Ill so that the end I? of the pipe abuts the stop
means E2.
The pipe |4 may be a ceramic or
oppositely tapering outer surfaces Il and 13 of
the sleeves may be provided with dimples, beads
or longitudinal extending beads, these various
beads or dimples being capable of assisting in the.¿
centering operation but by reason of 'theøfriable
or disruptive nature of the composition such _.
clay pipe of an uncertain or'varying internal
beads are easily abraded or broken olf in the:
diameter. The outer'tapering surface 13 facili
tates the insertion of the sleeve into the end of 25 event the internal diameter of the pipe is smaller'
than normal.
'
‹
~
the pipe. The weakly coherent nature of the
Figure 4 illustrates a modi?cation in whic-hthe-Š
sleeve permits the sleevev to be driven into the
sleeve is provided with outwardly and oplpgisitely` .
end of the pipe M, the material of the sleeve 'being
tapering outer surfaces 2| and 23 anda stop j
either a'braded, partly crushed or deformed or
compressed somewhat in the event the pipe lß 30 means 22. The end portions of the sleeve may be,
is below standard size.
The adjacent section o-f
provided with a plurality of ports or apertures li; ¿
pipe will then be lslipped upon the tapering sur
face ll until the end of such section abuts the
and |9.
Moreover the sleeve may be provided`
with a transverse partition 24; such partition
stop means l2. The sleeve IO will then hold these 4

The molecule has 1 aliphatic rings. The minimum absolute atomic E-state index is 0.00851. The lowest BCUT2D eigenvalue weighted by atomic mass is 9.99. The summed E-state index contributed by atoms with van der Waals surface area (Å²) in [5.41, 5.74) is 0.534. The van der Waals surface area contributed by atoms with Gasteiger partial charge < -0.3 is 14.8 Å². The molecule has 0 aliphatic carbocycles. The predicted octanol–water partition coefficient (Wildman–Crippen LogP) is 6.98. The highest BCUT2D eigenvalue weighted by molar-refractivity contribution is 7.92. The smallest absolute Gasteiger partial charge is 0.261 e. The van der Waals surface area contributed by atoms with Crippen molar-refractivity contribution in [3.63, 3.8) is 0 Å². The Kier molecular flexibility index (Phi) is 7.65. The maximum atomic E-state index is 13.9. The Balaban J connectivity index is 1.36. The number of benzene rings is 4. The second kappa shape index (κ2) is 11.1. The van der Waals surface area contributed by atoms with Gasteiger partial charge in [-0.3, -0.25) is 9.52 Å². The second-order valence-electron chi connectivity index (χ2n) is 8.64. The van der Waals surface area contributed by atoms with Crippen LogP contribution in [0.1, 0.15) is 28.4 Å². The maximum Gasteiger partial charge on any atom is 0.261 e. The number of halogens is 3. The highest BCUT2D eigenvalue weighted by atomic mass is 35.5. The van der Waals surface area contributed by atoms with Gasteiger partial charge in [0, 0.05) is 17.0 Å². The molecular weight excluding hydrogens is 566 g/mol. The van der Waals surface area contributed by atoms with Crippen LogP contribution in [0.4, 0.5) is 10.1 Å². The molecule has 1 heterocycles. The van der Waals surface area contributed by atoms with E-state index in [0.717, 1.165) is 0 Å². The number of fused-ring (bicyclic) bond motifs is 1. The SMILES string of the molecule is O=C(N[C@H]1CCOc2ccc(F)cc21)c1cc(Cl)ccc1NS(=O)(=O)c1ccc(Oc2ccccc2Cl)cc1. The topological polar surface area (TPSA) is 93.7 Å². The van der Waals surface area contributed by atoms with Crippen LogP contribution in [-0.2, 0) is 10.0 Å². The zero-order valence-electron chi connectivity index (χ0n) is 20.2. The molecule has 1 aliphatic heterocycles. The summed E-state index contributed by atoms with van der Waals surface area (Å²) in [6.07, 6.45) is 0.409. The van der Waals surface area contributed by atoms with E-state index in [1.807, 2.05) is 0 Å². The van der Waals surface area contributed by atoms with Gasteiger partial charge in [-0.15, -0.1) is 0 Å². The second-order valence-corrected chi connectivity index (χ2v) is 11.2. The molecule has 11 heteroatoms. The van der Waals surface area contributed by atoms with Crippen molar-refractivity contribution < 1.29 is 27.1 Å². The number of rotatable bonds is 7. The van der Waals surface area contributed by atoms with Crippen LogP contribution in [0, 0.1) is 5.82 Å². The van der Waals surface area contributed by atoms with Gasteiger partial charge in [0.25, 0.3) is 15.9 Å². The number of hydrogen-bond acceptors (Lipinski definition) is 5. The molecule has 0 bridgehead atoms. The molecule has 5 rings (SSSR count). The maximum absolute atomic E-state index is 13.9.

imparts some added strength to the sleeve and Å
two abutting pipe Sections in alignment with 35 thereby obviates breakage during handling, in- g'
sertion into the pipe end, etc.
e
,
~
their ends suitably spaced lby the stop means |2.
After a pipe line has been laid by the use of the
`It may be noted that the stop means IZ should
devices shown in Figure 4 a volume of water may
not cover the end |5 of the pipe M but simply
act as a means for suitably spacing the ends of 40 be forced through the pipe line and it rWill' be'
found that the various partitio'ns 24 will readily 5
the abutting pipe sections so as to permit some
break thereby facilitating the destruction and re-V
cement to enter between the adjacent ends of the
pipe sections during the cementing or joining
moval of the entire sleeve. The bursting of the .
partitions ordinarily causes the entire sleeve to
operation.
'
A great variety of compositions may be em
crack thus expediting'the rapidV removal o_f the
ployed for the centering and holding sleeves. 45 entire sleeve by the water passing through the
Papier-maché has been used successfully. The
pipe line.
sleeves may be molded from gypsum or composi
Various changes, modi?cations and adaptas
tions of the method and deviceshere and above
e made of unburned clay compositions such as, for O described will readily occur to'those skilled in
example, compositions containing clay and ?bre 5 this art. It is to be understood thatalthough a >
tions containing gypsum. The sleeves lc may be
or elay, gypsum and a water-soluble v''binder.
Water-soluble binders may include salt, sugar or
particular form of joint has been illustratedüin
Figure 3, the invention is not limited vthereto. As v'
previously stated, it is not necessary to employ i
molasses, naphthalene, alum and other relatively
inexpensive water-soluble substances 'capable of 5 the outer sleeve |6 shown in Figure 3 since other
exerting a bonding. effect when dry and of losing 5 ways of 'cementing or sealing the'joints may be _
such bonding effect in the presence of liquids.
Clay moistened with a brine solution may be used